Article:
Sometime in the 1780S, John Tyler, a landowner on Smith Island in Maryland's Chesapeake Bay, dug a narrow boundary ditch in the soft ground to mark his property. After more than 220 years, wind and water in the bay have conspired to eat away at the land. Today the "ditch" is a waterway nearly a quarter-mile wide and an example of how nature is slowly consuming the island.
"Over the years it got wider and wider, but we still call it Tyler's Ditch," says local historian Jennings Evans.
Smith Island is actually a collection of small islands that together make up the last inhabited island in the Chesapeake Bay not connected by a bridge to the mainland.
Scientists calculate the water level in the bay is rising by a little more than an inch per decade: The sea is slowly taking over these specks of land, home to the hardy descendants of 17th-century English settlers.
"I know [an inch per decade] doesn't sound like much, but the reason for concern, especially in Maryland, is because the land is very low," says Michael Kearney, a University of Maryland geology professor who has studied the impact of sea-level rise on Chesapeake Bay.
Higher water levels mean stronger waves, increased erosion, rapid loss of marsh, and bigger storm surges. This could have a devastating effect in southern Maryland counties, where the average tide level extends more than a half-mile inland from the bay. That means waves from a big storm could penetrate far inland, Dr. Kearney adds.
Waverly Evans, a lifelong Smith islander, doesn't need a scientific study to tell him what's happening. He has been a witness as the creeping Chesapeake waters swallow what were once island homes.
As he guides his boat through Tyler's Ditch, Mr. Evans raises a weathered hand and points across the water to a marsh-and-grass-covered island.
It was on this now-abandoned parcel that Evans was born in 1926 and lived as a boy. People there tended gardens; their chickens and pigs roamed their yards. The 10 homes made up a small community. But the water's unrelenting attack on the little island forced the families to leave.
"Down through the years, the salt and the marsh ate in, and the erosion and everything, and people started to move to higher ground," Evans says.
'We were eroding something fierce'
In 2001, the Army Corps of Engineers completed a $2 million bulkhead project at the Smith Island town of Tylerton to protect the town and stop erosion. At high tide, water slaps at the metal barrier at a level clearly above the land on the other side.
"We were eroding something fierce, terrible. [The bulkhead] has really prolonged this little town, anyway," Evans says.
Tylerton, together with Ewell and Rhodes Point are the three hamlets where people live on Smith Island. The island has lost more than 3,200 of its 11,000 acres to the sea over the past 150 years. Of the remaining land, about 900 acres is habitable. The population has dwindled from a high of more than 800 in the early 1900s to about 250 today.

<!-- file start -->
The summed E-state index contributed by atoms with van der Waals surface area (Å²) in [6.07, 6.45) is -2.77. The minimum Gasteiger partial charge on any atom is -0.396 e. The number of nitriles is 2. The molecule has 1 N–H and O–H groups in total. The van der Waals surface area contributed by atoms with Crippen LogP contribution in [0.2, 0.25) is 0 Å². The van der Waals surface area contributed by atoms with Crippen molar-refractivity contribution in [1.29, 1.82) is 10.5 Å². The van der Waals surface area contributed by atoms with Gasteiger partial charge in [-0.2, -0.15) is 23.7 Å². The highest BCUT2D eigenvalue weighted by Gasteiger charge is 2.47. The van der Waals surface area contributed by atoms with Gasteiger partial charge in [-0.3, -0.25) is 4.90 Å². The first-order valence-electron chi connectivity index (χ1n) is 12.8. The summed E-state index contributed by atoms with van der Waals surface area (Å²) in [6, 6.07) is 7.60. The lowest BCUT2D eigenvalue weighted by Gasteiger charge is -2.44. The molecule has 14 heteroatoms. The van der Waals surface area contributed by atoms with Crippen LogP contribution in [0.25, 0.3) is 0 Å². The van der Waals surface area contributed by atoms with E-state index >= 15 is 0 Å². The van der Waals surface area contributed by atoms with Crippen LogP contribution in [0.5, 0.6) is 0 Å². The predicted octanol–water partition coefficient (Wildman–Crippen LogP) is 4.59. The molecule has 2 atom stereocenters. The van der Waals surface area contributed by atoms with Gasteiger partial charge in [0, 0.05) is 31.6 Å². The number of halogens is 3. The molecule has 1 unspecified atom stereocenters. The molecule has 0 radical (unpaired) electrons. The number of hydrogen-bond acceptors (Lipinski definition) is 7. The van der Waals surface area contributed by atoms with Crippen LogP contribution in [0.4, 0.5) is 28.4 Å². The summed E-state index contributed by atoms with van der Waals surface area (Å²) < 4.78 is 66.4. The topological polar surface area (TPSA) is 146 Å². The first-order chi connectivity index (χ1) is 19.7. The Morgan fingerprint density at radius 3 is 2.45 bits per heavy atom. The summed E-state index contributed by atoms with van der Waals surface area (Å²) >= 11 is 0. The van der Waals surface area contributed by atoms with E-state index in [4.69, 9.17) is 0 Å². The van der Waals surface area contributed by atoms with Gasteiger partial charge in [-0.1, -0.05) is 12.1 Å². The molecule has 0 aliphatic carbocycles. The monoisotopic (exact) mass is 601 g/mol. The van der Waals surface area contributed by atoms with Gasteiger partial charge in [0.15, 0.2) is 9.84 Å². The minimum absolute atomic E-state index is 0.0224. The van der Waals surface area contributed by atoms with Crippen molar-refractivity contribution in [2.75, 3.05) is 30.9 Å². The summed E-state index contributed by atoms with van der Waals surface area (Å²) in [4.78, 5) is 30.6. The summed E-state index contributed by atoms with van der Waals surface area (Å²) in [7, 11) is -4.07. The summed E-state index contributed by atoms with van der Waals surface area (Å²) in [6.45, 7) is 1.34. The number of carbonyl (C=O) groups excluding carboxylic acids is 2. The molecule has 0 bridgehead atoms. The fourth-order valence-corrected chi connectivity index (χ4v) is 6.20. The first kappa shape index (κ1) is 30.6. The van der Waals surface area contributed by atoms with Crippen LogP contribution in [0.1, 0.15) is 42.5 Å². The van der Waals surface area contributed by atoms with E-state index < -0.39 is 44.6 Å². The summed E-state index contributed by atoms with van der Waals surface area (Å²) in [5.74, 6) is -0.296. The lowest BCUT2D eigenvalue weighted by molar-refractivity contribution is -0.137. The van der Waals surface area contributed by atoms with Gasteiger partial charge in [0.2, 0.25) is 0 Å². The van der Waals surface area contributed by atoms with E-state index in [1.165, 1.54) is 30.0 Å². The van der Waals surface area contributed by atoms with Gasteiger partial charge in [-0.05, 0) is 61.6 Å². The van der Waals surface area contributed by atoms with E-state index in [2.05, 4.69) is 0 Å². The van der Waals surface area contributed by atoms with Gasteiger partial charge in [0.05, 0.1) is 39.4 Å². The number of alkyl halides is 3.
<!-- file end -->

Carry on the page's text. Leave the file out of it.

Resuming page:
Evans may see the past as he cruises by the long-abandoned land of his boyhood home, but scientists who study sea-level rise are more likely to see the future of the Chesapeake Bay.
More than 1,000 square miles of shoreline are less than three feet above sea level, making the region one of the most vulnerable in the United States to future climate-change-induced sea-level rise and increased storm surges from weather events like hurricanes.
Erosion is eating away at the Chesapeake shoreline at the rate of 580 acres per year, and saltwater intrusion has wreaked havoc with wetlands and agricultural land. Bob Fitzgerald, soil conservation board chairman for Somerset County, which includes Smith Island, has seen land once under cultivation slowly convert to marsh and then open water.
"The acceleration over the past 10 to 15 years is unbelievable," Mr. Fitzgerald says. He figures that about 5 percent of the more than 140,000 acres of farmland in Somerset County has been lost to the bay in that time.
Holding back the bay everywhere is impossible. Bulkheads and revetments are a common sight. With miles of water to blow over, winds create powerful waves. In many places, these traditional approaches help to stop the onslaught.
The Maryland Eastern Shore Resource Conservation and Development Council (RC&D) is trying another approach. It's working with landowners to construct "living shorelines" to reverse the loss of land and re-create native habitat.
'Living shorelines' help stop erosion
"Living shorelines are all about creating marsh," says Bhaskaran Subramanian, natural sciences manager for RC&D. "If you create marsh, that is one of the most potent ways of stopping erosion."
Creating a living shoreline involves building a stone barrier, backfilling the area with sand, planting marsh grasses, and then letting nature take over.
Graham Donaldson, a Centreville, Md., resident, contacted RC&D after nearly 40 feet of his backyard washed away. He was beginning to wonder how long it would be until the remaining 60 feet behind his house slipped into the water.
His living shoreline project took nearly a year to complete, but Mr. Donaldson, a former agriculture official with the World Bank, is convinced that he made the right decision. The marsh has flourished. The one-third acre of new habitat has become home to crabs, fish, and birds.
"It's aesthetically pleasing; it's biologically very successful, which for a gardener is a reward; and it's environmentally very effective," Donaldson says.